Chicago saw me chase away the persona known as Mackadolcheous. With his departure was suppressed my desire to dance for I was again searching now filled with an immense discomfort about how much I had transformed during my time in DC. Alcohol was a factor. On one night in particular, I indulged myself into a toxic coma. I was carried by friends from room to room to prevent discovery of my condition by the Resident Advisors which would mean suspension from the program. I managed to confuse my destructive behavior and dance as being a twin malfeasance. Through church, mosque and temple, I ran. On a single loose night while I was chasing away from the problems in my then relationship, I found myself in the House of Jah Rastafari with a melodious reggae tune on blast as I impressed some young woman with my best moves which even I hadn’t seen in 2 years.
Fast forward then to when I stopped searching. The Funky Buddha caught sight of my hips a few times before I moved away from them for greener and cheaper pastures. The Wild Hare had known my steps halfheartedly. But it was not until the Debauchery Ball at the Pleasure Dome in 2009 that I would discover how far my body was willing to go if I stopped trying to hinder it behind this facade of self consciousness. It wanted to move. It had been craving real movement since the wild days in DC and has not missed a Debauchery Ball since that hour of first dawning light. Soul Poetry Cafe found itself another milestone for it was there that I met Tracey, the first real dance partner that I ever knew. I thought I would ever be alone in my desire to get down with such exacting intensity, but between our moves at the Cafe and the Soul in the Hole set later that evening, I knew this was a new world which I had only begun to unearth.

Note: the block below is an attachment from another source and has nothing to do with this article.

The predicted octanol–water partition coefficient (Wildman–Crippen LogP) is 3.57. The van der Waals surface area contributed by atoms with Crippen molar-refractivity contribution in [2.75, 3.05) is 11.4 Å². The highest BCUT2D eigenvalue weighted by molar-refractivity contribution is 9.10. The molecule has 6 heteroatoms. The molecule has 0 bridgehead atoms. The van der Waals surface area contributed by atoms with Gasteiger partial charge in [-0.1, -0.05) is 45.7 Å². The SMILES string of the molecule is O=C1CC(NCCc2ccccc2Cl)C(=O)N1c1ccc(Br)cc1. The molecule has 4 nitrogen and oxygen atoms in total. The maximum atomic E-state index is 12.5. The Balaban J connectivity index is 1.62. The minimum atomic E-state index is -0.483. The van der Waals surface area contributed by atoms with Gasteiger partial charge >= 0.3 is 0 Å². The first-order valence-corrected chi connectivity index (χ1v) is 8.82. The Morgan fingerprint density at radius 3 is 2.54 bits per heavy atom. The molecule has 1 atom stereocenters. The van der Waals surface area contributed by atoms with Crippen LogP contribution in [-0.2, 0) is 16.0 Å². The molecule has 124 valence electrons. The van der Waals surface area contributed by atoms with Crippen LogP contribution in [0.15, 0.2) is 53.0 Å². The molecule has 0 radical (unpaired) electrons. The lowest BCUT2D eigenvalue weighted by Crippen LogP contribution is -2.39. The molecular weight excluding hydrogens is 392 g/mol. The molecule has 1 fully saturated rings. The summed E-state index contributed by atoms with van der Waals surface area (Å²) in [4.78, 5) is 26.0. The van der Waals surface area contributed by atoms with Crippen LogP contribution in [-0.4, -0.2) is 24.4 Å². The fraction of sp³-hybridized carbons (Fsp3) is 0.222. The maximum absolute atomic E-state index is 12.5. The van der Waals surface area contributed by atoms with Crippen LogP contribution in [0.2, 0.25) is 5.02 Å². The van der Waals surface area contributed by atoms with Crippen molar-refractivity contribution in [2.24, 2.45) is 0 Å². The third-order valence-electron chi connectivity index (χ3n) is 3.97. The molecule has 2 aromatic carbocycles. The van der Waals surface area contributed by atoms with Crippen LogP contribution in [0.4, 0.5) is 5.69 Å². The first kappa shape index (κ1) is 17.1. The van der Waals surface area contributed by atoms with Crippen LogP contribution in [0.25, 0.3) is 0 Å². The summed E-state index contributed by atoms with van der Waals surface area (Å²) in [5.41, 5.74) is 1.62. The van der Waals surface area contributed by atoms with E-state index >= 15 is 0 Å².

These days on the floor would lead to my first collective indulgence of House Music. Yes. I said first. I am born in Chicago yet I was raised in the land of New Orleans where brass rules everything around me. I can’t say that dancing in a Second Line or putting Four on the Floor has the space of much difference between them. There is still improvisation involved, but the slower natural pattern of jazz allows you stretch out particular movements for longer periods. Upon my reintroduction to House Music, I became obsessed with not simply the dance, but the language of engagement and interaction that is involved with people in the construct of dancing. This particular study of people at play lead me to the purchase of the instruments that opened this article and to my theories on communication and dance.